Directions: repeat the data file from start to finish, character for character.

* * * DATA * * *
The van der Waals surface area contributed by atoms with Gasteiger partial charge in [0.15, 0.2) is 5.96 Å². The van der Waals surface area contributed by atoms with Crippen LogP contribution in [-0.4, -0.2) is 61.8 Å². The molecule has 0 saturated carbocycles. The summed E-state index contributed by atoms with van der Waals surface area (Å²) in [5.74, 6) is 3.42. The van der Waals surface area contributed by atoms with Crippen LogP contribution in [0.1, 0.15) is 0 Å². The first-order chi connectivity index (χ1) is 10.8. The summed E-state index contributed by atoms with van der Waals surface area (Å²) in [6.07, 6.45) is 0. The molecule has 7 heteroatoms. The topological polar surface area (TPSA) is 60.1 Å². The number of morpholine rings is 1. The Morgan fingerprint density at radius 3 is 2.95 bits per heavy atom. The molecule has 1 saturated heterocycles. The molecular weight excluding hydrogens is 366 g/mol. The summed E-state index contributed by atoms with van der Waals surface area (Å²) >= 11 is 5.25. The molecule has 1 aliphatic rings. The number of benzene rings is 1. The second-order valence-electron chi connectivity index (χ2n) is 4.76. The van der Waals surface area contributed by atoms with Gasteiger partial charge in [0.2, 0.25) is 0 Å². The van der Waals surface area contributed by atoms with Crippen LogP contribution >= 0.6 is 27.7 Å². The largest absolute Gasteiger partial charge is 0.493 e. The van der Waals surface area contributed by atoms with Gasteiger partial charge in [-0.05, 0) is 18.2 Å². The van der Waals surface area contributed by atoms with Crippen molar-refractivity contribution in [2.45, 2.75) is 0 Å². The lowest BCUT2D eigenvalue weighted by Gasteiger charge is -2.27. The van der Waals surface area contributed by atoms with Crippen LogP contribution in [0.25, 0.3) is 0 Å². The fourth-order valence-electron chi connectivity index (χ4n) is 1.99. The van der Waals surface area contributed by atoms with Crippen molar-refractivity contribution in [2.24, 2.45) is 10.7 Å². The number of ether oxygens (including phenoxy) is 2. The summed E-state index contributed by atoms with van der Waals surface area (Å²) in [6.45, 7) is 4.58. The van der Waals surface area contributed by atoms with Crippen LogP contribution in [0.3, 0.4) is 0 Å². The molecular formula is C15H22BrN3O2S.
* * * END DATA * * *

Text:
The van der Waals surface area contributed by atoms with Gasteiger partial charge in [0.15, 0.2) is 5.96 Å². The van der Waals surface area contributed by atoms with Crippen LogP contribution in [-0.4, -0.2) is 61.8 Å². The molecule has 0 saturated carbocycles. The summed E-state index contributed by atoms with van der Waals surface area (Å²) in [5.74, 6) is 3.42. The van der Waals surface area contributed by atoms with Crippen LogP contribution in [0.1, 0.15) is 0 Å². The first-order chi connectivity index (χ1) is 10.8. The summed E-state index contributed by atoms with van der Waals surface area (Å²) in [6.07, 6.45) is 0. The molecule has 7 heteroatoms. The topological polar surface area (TPSA) is 60.1 Å². The number of morpholine rings is 1. The Morgan fingerprint density at radius 3 is 2.95 bits per heavy atom. The molecule has 1 saturated heterocycles. The molecular weight excluding hydrogens is 366 g/mol. The summed E-state index contributed by atoms with van der Waals surface area (Å²) >= 11 is 5.25. The molecule has 1 aliphatic rings. The number of benzene rings is 1. The second-order valence-electron chi connectivity index (χ2n) is 4.76. The van der Waals surface area contributed by atoms with Gasteiger partial charge in [0.2, 0.25) is 0 Å². The van der Waals surface area contributed by atoms with Crippen LogP contribution >= 0.6 is 27.7 Å². The largest absolute Gasteiger partial charge is 0.493 e. The van der Waals surface area contributed by atoms with Gasteiger partial charge in [-0.05, 0) is 18.2 Å². The van der Waals surface area contributed by atoms with Crippen molar-refractivity contribution in [2.45, 2.75) is 0 Å². The lowest BCUT2D eigenvalue weighted by Gasteiger charge is -2.27. The van der Waals surface area contributed by atoms with Crippen LogP contribution in [0.25, 0.3) is 0 Å². The fourth-order valence-electron chi connectivity index (χ4n) is 1.99. The van der Waals surface area contributed by atoms with Crippen molar-refractivity contribution in [2.24, 2.45) is 10.7 Å². The number of ether oxygens (including phenoxy) is 2. The summed E-state index contributed by atoms with van der Waals surface area (Å²) in [6.45, 7) is 4.58. The van der Waals surface area contributed by atoms with Crippen LogP contribution in [0.3, 0.4) is 0 Å². The molecular formula is C15H22BrN3O2S.